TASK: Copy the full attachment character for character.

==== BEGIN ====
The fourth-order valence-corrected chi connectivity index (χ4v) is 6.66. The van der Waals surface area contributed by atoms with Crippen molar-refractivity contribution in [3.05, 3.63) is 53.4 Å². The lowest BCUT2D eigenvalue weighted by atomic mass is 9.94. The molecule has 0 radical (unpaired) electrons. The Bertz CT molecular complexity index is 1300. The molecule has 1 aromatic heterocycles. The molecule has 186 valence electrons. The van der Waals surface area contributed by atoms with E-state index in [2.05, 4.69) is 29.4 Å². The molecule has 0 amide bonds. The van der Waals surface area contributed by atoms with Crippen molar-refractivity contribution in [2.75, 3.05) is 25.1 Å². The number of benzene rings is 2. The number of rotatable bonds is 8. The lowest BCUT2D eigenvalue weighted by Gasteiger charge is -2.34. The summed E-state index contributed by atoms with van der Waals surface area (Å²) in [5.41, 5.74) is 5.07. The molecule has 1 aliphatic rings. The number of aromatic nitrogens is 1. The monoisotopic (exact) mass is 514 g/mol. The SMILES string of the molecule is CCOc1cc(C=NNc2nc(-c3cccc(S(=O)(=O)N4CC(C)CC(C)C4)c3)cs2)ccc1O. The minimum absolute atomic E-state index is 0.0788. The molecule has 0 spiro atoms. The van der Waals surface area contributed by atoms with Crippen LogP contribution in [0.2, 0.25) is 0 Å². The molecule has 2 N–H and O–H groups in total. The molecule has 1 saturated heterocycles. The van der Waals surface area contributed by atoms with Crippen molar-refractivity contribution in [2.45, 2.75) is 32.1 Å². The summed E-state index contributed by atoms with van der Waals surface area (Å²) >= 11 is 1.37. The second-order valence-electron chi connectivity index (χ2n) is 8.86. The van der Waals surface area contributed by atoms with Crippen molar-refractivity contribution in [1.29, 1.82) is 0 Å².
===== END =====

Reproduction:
The fourth-order valence-corrected chi connectivity index (χ4v) is 6.66. The van der Waals surface area contributed by atoms with Crippen molar-refractivity contribution in [3.05, 3.63) is 53.4 Å². The lowest BCUT2D eigenvalue weighted by atomic mass is 9.94. The molecule has 0 radical (unpaired) electrons. The Bertz CT molecular complexity index is 1300. The molecule has 1 aromatic heterocycles. The molecule has 186 valence electrons. The van der Waals surface area contributed by atoms with E-state index in [2.05, 4.69) is 29.4 Å². The molecule has 0 amide bonds. The van der Waals surface area contributed by atoms with Crippen molar-refractivity contribution in [2.75, 3.05) is 25.1 Å². The number of benzene rings is 2. The number of rotatable bonds is 8. The lowest BCUT2D eigenvalue weighted by Gasteiger charge is -2.34. The summed E-state index contributed by atoms with van der Waals surface area (Å²) in [5.41, 5.74) is 5.07. The molecule has 1 aliphatic rings. The number of aromatic nitrogens is 1. The monoisotopic (exact) mass is 514 g/mol. The SMILES string of the molecule is CCOc1cc(C=NNc2nc(-c3cccc(S(=O)(=O)N4CC(C)CC(C)C4)c3)cs2)ccc1O. The minimum absolute atomic E-state index is 0.0788. The molecule has 0 spiro atoms. The van der Waals surface area contributed by atoms with Crippen LogP contribution in [0.2, 0.25) is 0 Å². The molecule has 2 N–H and O–H groups in total. The molecule has 1 saturated heterocycles. The van der Waals surface area contributed by atoms with Crippen molar-refractivity contribution in [2.45, 2.75) is 32.1 Å². The summed E-state index contributed by atoms with van der Waals surface area (Å²) >= 11 is 1.37. The second-order valence-electron chi connectivity index (χ2n) is 8.86. The van der Waals surface area contributed by atoms with Crippen molar-refractivity contribution in [1.29, 1.82) is 0 Å².